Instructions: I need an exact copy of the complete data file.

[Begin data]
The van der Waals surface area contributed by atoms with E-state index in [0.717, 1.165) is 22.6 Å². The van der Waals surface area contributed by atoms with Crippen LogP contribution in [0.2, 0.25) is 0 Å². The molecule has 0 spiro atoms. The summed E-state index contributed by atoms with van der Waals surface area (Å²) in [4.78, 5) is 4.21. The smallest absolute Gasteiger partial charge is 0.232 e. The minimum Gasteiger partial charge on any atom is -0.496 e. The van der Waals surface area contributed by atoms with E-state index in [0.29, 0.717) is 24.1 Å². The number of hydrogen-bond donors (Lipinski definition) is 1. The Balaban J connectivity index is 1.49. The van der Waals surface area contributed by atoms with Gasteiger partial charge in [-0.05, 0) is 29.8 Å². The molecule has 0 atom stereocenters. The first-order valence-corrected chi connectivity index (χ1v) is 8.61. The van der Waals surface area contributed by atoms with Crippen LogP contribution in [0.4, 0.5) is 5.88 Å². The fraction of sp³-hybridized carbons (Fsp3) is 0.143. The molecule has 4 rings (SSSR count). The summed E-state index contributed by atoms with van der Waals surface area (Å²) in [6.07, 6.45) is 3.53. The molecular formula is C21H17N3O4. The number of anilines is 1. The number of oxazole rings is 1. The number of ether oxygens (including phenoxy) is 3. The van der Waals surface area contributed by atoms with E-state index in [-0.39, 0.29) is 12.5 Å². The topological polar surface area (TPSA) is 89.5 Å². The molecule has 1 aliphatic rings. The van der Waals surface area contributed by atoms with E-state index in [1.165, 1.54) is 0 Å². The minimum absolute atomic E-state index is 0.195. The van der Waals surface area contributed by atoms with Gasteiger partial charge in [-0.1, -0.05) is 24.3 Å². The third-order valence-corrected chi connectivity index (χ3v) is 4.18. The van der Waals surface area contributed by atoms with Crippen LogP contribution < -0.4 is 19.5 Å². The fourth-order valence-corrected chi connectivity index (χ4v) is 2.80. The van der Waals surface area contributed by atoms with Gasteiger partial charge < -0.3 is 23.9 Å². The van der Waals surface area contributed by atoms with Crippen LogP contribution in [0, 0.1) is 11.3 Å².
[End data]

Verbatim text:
The van der Waals surface area contributed by atoms with E-state index in [0.717, 1.165) is 22.6 Å². The van der Waals surface area contributed by atoms with Crippen LogP contribution in [0.2, 0.25) is 0 Å². The molecule has 0 spiro atoms. The summed E-state index contributed by atoms with van der Waals surface area (Å²) in [4.78, 5) is 4.21. The smallest absolute Gasteiger partial charge is 0.232 e. The minimum Gasteiger partial charge on any atom is -0.496 e. The van der Waals surface area contributed by atoms with E-state index in [0.29, 0.717) is 24.1 Å². The number of hydrogen-bond donors (Lipinski definition) is 1. The Balaban J connectivity index is 1.49. The van der Waals surface area contributed by atoms with Gasteiger partial charge in [-0.05, 0) is 29.8 Å². The molecule has 0 atom stereocenters. The first-order valence-corrected chi connectivity index (χ1v) is 8.61. The van der Waals surface area contributed by atoms with Crippen LogP contribution in [0.4, 0.5) is 5.88 Å². The fraction of sp³-hybridized carbons (Fsp3) is 0.143. The molecule has 4 rings (SSSR count). The summed E-state index contributed by atoms with van der Waals surface area (Å²) in [6.07, 6.45) is 3.53. The molecular formula is C21H17N3O4. The number of anilines is 1. The number of oxazole rings is 1. The number of ether oxygens (including phenoxy) is 3. The van der Waals surface area contributed by atoms with E-state index in [-0.39, 0.29) is 12.5 Å². The topological polar surface area (TPSA) is 89.5 Å². The molecule has 1 aliphatic rings. The van der Waals surface area contributed by atoms with E-state index in [1.165, 1.54) is 0 Å². The minimum absolute atomic E-state index is 0.195. The van der Waals surface area contributed by atoms with Gasteiger partial charge in [-0.1, -0.05) is 24.3 Å². The third-order valence-corrected chi connectivity index (χ3v) is 4.18. The van der Waals surface area contributed by atoms with Crippen LogP contribution < -0.4 is 19.5 Å². The fourth-order valence-corrected chi connectivity index (χ4v) is 2.80. The van der Waals surface area contributed by atoms with Gasteiger partial charge < -0.3 is 23.9 Å². The van der Waals surface area contributed by atoms with Crippen LogP contribution in [0, 0.1) is 11.3 Å².